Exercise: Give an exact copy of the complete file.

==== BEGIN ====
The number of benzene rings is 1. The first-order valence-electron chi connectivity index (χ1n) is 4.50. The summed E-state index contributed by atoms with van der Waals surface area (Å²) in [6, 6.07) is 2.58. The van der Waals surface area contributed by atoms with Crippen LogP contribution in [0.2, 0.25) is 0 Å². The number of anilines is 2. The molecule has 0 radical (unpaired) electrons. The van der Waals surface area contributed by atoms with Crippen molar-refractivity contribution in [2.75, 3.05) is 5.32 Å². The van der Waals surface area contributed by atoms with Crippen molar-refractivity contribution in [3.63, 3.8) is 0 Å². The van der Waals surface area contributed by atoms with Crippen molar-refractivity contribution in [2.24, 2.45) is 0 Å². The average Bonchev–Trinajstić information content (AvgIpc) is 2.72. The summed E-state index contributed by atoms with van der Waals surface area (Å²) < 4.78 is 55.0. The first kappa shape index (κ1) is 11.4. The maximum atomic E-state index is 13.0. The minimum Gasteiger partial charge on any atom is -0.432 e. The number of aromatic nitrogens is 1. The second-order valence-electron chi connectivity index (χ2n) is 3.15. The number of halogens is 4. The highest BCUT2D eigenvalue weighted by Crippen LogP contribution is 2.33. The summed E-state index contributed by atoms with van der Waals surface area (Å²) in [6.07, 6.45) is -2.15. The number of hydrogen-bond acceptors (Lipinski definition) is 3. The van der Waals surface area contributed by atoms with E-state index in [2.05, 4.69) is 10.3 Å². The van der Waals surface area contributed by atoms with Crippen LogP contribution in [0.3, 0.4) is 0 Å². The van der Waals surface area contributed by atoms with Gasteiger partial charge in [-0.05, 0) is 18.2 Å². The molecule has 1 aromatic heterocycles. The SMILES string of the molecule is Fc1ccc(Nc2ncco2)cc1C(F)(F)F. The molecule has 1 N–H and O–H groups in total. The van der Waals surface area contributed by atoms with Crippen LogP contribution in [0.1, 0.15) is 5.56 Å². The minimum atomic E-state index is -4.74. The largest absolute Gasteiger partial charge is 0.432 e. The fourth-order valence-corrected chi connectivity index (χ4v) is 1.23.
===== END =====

The number of benzene rings is 1. The first-order valence-electron chi connectivity index (χ1n) is 4.50. The summed E-state index contributed by atoms with van der Waals surface area (Å²) in [6, 6.07) is 2.58. The van der Waals surface area contributed by atoms with Crippen LogP contribution in [0.2, 0.25) is 0 Å². The number of anilines is 2. The molecule has 0 radical (unpaired) electrons. The van der Waals surface area contributed by atoms with Crippen molar-refractivity contribution in [2.75, 3.05) is 5.32 Å². The van der Waals surface area contributed by atoms with Crippen molar-refractivity contribution in [3.63, 3.8) is 0 Å². The van der Waals surface area contributed by atoms with Crippen molar-refractivity contribution in [2.24, 2.45) is 0 Å². The average Bonchev–Trinajstić information content (AvgIpc) is 2.72. The summed E-state index contributed by atoms with van der Waals surface area (Å²) < 4.78 is 55.0. The first kappa shape index (κ1) is 11.4. The maximum atomic E-state index is 13.0. The minimum Gasteiger partial charge on any atom is -0.432 e. The number of aromatic nitrogens is 1. The second-order valence-electron chi connectivity index (χ2n) is 3.15. The number of halogens is 4. The highest BCUT2D eigenvalue weighted by Crippen LogP contribution is 2.33. The summed E-state index contributed by atoms with van der Waals surface area (Å²) in [6.07, 6.45) is -2.15. The number of hydrogen-bond acceptors (Lipinski definition) is 3. The van der Waals surface area contributed by atoms with E-state index in [2.05, 4.69) is 10.3 Å². The van der Waals surface area contributed by atoms with Crippen LogP contribution in [0.3, 0.4) is 0 Å². The van der Waals surface area contributed by atoms with Gasteiger partial charge in [-0.05, 0) is 18.2 Å². The molecule has 1 aromatic heterocycles. The SMILES string of the molecule is Fc1ccc(Nc2ncco2)cc1C(F)(F)F. The molecule has 1 N–H and O–H groups in total. The van der Waals surface area contributed by atoms with Crippen LogP contribution in [0.1, 0.15) is 5.56 Å². The minimum atomic E-state index is -4.74. The largest absolute Gasteiger partial charge is 0.432 e. The fourth-order valence-corrected chi connectivity index (χ4v) is 1.23.